GWEN IFILL: And we return to politics with more on Paul Ryan, the congressman.
As chairman of the House Budget Committee, Ryan is best known in Washington as the author of a fiscal blueprint that passed the GOP-controlled House, but stalled in the Democratic Senate. It would change Medicare to allow future retirees the option of government subsidies for private insurance, index Medicare payments to inflation, and raise the eligibility age from 65 to 67. It would also cut Medicaid, which provides support for the poor, disabled, and elderly, largely turning it over to the states.
Will Ryan’s vision help or hurt the Republican ticket?
Joining us to sort through the particulars are Robert Greenstein of the Center on Budget and Policy Priorities, Patrick Knudsen, a senior budget expert at the Heritage Foundation who spent 20 years working on budget issues on Capitol Hill, and Steven Dennis, a reporter for Roll Call who has covered the Ryan plan.
Steven Dennis, let’s talk about Paul Ryan, budget wonk. How successful was he at that?
STEVEN DENNIS, Roll Call: He was very successful.
You know, he was the guy when the Republicans were down and out after losing the majority in 2006, who helped them pick up the pieces, come up with a new plan to get behind and rally around.
And when he — when they took back the majority, and he had his plan, there were a lot of folks in his own party, in his own caucus, his own conference who were afraid of his plan, afraid of the Medicare proposal, afraid of the deep cuts.
And he got — he managed to get them to get behind his plan and rally around it. And instead of having a budget passed by just one or two votes, the way it normally is done politically, because it’s too dangerous to vote for real change and real pain, he got his folks to overwhelmingly pass it. They got behind it and rallied around it.
And it’s really become something that, if you’re a Republican and you don’t support the Paul Ryan plan, you have a potential primary challenge. You have trouble from your base. He is a rock star in the Republican base.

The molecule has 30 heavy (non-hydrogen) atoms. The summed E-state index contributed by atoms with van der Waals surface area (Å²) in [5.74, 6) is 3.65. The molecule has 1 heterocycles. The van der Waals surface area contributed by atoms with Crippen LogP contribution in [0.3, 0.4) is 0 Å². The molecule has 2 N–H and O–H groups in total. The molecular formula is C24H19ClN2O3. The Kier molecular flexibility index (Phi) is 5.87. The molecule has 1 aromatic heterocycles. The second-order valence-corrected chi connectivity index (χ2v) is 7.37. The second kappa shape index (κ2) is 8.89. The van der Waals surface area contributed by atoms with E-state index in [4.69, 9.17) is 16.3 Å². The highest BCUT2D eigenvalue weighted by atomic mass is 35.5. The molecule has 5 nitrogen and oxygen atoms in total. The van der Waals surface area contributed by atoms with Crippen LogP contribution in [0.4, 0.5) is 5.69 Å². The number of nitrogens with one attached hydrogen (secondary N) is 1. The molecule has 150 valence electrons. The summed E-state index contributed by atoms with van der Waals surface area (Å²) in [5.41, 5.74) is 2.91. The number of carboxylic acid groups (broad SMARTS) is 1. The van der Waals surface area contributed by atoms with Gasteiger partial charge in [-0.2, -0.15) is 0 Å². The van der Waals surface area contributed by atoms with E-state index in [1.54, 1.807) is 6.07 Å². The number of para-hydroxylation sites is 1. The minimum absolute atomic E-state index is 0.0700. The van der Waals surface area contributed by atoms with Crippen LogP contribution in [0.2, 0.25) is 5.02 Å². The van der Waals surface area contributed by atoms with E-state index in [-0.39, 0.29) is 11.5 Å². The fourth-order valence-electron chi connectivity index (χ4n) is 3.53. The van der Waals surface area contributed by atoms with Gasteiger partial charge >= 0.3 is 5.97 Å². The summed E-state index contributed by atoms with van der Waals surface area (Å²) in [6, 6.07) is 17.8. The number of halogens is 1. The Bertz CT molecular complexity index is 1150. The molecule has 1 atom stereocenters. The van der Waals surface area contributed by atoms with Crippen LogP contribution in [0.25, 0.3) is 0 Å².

GWEN IFILL: Is it the power of his charm or is it the power of his ideas?
STEVEN DENNIS: It’s both.
One of the things that Paul Ryan brings to table is, he’s put some serious ideas out there, ideas that really resonate in the Republican base, ones that really change the system of benefits and entitlements that we have, dramatically reducing many of them, including things like Medicaid for the poor, in ways that Republicans have dreamed of doing, but haven’t had really the courage or the unity to get behind.
And he has this happy warrior mentality and persona that really comes across well to that base. And the question now is whether he can translate that to the national stage.
GWEN IFILL: Robert Greenstein, let’s talk through some of these, starting with Medicare. Good or bad, what he has planned to do?
ROBERT GREENSTEIN, Center on Budget and Policy Priorities: Well, our analysis suggests it would cause very serious problems.
He would basically convert Medicare for people turning 65 in the future into a voucher. Now, you could use it to buy private insurance or you could try to use it to keep traditional Medicare, but if the healthier people went into private insurance, traditional Medicare would become more costly. And that would be expensive.
He also would end the provision of the health reform law, the Affordable Care Act that filled in the donut hole. So many middle-income seniors would have higher drug prices. And one of the striking proposals is he would raise the age at which you could start to get Medicare from 65 to 67. But, at the same time, he would repeal the provisions of the health reform law that set up these new health insurance exchanges for people to go into.